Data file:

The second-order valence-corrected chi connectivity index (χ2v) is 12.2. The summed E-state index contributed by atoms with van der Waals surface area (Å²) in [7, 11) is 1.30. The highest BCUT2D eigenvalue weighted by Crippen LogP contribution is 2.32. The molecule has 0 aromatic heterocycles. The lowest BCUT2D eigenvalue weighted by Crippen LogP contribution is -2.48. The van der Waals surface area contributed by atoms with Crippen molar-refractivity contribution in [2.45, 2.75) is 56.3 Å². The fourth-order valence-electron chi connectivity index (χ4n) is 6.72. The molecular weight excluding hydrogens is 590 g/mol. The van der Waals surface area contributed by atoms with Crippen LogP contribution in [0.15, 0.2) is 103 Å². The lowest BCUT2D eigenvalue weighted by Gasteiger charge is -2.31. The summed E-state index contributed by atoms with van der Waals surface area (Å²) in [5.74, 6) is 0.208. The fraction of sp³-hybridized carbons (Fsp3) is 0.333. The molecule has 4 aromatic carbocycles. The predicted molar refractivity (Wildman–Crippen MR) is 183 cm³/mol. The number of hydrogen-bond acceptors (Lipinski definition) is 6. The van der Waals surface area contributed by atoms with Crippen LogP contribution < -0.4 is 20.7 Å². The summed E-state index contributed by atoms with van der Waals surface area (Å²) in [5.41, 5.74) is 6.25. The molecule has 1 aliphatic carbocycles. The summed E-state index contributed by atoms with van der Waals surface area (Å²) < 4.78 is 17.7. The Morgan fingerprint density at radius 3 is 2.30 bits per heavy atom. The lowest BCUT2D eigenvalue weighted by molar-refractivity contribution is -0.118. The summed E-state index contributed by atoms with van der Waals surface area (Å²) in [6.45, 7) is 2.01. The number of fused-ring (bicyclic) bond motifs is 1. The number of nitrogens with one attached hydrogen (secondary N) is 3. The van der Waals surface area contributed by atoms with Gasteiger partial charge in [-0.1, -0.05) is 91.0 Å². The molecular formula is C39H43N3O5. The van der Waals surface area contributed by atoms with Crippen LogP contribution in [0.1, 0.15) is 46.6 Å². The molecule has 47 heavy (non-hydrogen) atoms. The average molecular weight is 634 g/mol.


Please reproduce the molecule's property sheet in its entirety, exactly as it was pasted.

The second-order valence-corrected chi connectivity index (χ2v) is 12.2. The summed E-state index contributed by atoms with van der Waals surface area (Å²) in [7, 11) is 1.30. The highest BCUT2D eigenvalue weighted by Crippen LogP contribution is 2.32. The molecule has 0 aromatic heterocycles. The lowest BCUT2D eigenvalue weighted by Crippen LogP contribution is -2.48. The van der Waals surface area contributed by atoms with Crippen molar-refractivity contribution in [2.45, 2.75) is 56.3 Å². The fourth-order valence-electron chi connectivity index (χ4n) is 6.72. The molecular weight excluding hydrogens is 590 g/mol. The van der Waals surface area contributed by atoms with Crippen LogP contribution in [0.15, 0.2) is 103 Å². The lowest BCUT2D eigenvalue weighted by Gasteiger charge is -2.31. The summed E-state index contributed by atoms with van der Waals surface area (Å²) in [5.74, 6) is 0.208. The fraction of sp³-hybridized carbons (Fsp3) is 0.333. The molecule has 4 aromatic carbocycles. The predicted molar refractivity (Wildman–Crippen MR) is 183 cm³/mol. The number of hydrogen-bond acceptors (Lipinski definition) is 6. The van der Waals surface area contributed by atoms with Crippen LogP contribution < -0.4 is 20.7 Å². The summed E-state index contributed by atoms with van der Waals surface area (Å²) in [5.41, 5.74) is 6.25. The molecule has 1 aliphatic carbocycles. The summed E-state index contributed by atoms with van der Waals surface area (Å²) < 4.78 is 17.7. The Morgan fingerprint density at radius 3 is 2.30 bits per heavy atom. The lowest BCUT2D eigenvalue weighted by molar-refractivity contribution is -0.118. The summed E-state index contributed by atoms with van der Waals surface area (Å²) in [6.45, 7) is 2.01. The number of fused-ring (bicyclic) bond motifs is 1. The number of nitrogens with one attached hydrogen (secondary N) is 3. The van der Waals surface area contributed by atoms with Gasteiger partial charge in [-0.1, -0.05) is 91.0 Å². The molecular formula is C39H43N3O5. The van der Waals surface area contributed by atoms with Crippen LogP contribution in [0.1, 0.15) is 46.6 Å². The molecule has 47 heavy (non-hydrogen) atoms. The average molecular weight is 634 g/mol.